In the modern business world, the office, subdivided into its depressing little cubicles with co-workers linked by ethernet and e-mail, has for many become a substitute for life itself. Job equals identity, and when that job is taken away, downsized, or relegated to freelance or part-time work, some folks tend to snap like frayed rubber bands. This bitterly black comedy by noted still photographer Cindy Sherman (Untitled Film Stills)
takes its premise and runs with it -- a little too far -- to its grim and ghastly end. It's an uncomfortable viewing experience, from the thick, shadowy cinematography that makes it feel as though you're watching through a veil of muddy cotton to squeaky Carol Kane's histrionic, creepy performance. It's more disturbing than finding half a cockroach in a Fluffernutter sandwich. Kane plays Dorine Douglas, a copy editor at Constant Consumer
magazine. She's the kind of longtime employee who so often ends up being relegated to the menial, bothersome office tasks by simple virtue of her being the only one able to do them properly. When the magazine is hit with a series of cutbacks, the excruciatingly mousy Dorine is forced to work out of the home she shares with her invalid mother. Meanwhile, a tsunami of office infighting is going on between Constant Consumer's
haughty editor, Virginia, and the cocky Kim (Ringwald) and Norah (Tripplehorn). No one seems to like each other very much, and when Dorine accidentally kills a male co-worker while putting in overtime at the office one night, she stumbles headlong into that old standby of the terminally frustrated, murder as empowerment tool. Before long, Constant Consumer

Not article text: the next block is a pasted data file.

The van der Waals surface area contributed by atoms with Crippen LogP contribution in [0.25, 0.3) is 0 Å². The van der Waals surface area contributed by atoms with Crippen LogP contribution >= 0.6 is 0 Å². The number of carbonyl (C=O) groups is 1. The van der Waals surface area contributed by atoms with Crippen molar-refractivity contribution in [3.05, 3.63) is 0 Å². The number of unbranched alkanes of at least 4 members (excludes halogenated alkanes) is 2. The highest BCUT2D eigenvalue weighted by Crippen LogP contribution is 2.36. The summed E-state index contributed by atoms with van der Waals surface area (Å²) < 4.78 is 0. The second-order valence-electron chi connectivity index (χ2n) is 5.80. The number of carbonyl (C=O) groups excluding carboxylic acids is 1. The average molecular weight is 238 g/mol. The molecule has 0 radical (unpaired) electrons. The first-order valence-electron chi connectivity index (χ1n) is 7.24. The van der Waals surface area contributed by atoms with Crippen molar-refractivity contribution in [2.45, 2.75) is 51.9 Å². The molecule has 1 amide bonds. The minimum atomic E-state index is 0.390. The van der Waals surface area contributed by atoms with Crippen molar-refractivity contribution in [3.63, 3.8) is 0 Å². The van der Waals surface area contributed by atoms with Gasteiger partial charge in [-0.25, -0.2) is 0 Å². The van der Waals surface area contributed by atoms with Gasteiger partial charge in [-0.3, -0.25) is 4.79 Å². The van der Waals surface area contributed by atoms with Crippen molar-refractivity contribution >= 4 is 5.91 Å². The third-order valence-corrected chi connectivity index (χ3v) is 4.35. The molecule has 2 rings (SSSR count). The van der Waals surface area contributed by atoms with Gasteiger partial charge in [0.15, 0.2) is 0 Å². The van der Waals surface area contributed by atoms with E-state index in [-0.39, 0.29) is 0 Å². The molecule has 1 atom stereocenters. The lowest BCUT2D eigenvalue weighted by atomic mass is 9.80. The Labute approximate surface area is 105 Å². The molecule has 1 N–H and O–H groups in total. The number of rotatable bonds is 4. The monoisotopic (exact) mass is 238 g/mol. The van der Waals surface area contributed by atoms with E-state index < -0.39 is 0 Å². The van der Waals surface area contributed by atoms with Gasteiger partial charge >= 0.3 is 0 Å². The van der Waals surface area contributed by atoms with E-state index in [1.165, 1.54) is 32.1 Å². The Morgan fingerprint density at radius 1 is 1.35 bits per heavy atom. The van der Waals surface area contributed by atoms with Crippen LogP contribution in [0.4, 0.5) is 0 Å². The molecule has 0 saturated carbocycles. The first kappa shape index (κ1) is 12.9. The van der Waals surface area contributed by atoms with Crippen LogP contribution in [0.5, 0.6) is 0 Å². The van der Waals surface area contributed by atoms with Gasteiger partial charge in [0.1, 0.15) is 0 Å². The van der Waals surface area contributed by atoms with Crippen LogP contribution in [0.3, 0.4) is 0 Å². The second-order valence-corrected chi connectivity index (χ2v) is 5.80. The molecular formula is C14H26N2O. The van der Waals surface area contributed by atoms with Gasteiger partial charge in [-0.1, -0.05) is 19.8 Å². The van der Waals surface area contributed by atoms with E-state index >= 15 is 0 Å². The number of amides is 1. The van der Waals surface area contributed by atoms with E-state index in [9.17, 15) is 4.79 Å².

is desperately understaffed and Dorine, hungry for companionship and acceptance, has a basement full of flyblown temp workers, complete with duct tape to keep their rotting fingers on the keyboards. Sherman and screenwriters Elise MacAdam and Tom Kalin (Swoon)
have a lot to say about office politics and the nature of the worker's place in a healthy (or unhealthy) workplace, but these wicked insights fall flat in the face of the film's ghoulish horror-show banalities. Looting past shock-fests, Office Killer
feels vaguely reminiscent of everything from the superlative Michael Caine vehicle A Shock to the System
to William Lustig's infamous Maniac
(with Kane filling in for Joe Spinell) to Henry: Portrait of a Serial Killer.
It's Kane's performance here that really sets things apart: Rarely do you get to see a talented actor in such a grating, gruesome role. Rarely do you want to. Despite its stern moral warning against the dangers inherent in the modern workplace, Sherman's film is more a gritty, gangly nightmare than a genuine cautionary tale. It's the archetypal Dilbert
gag taken to its hellish extreme.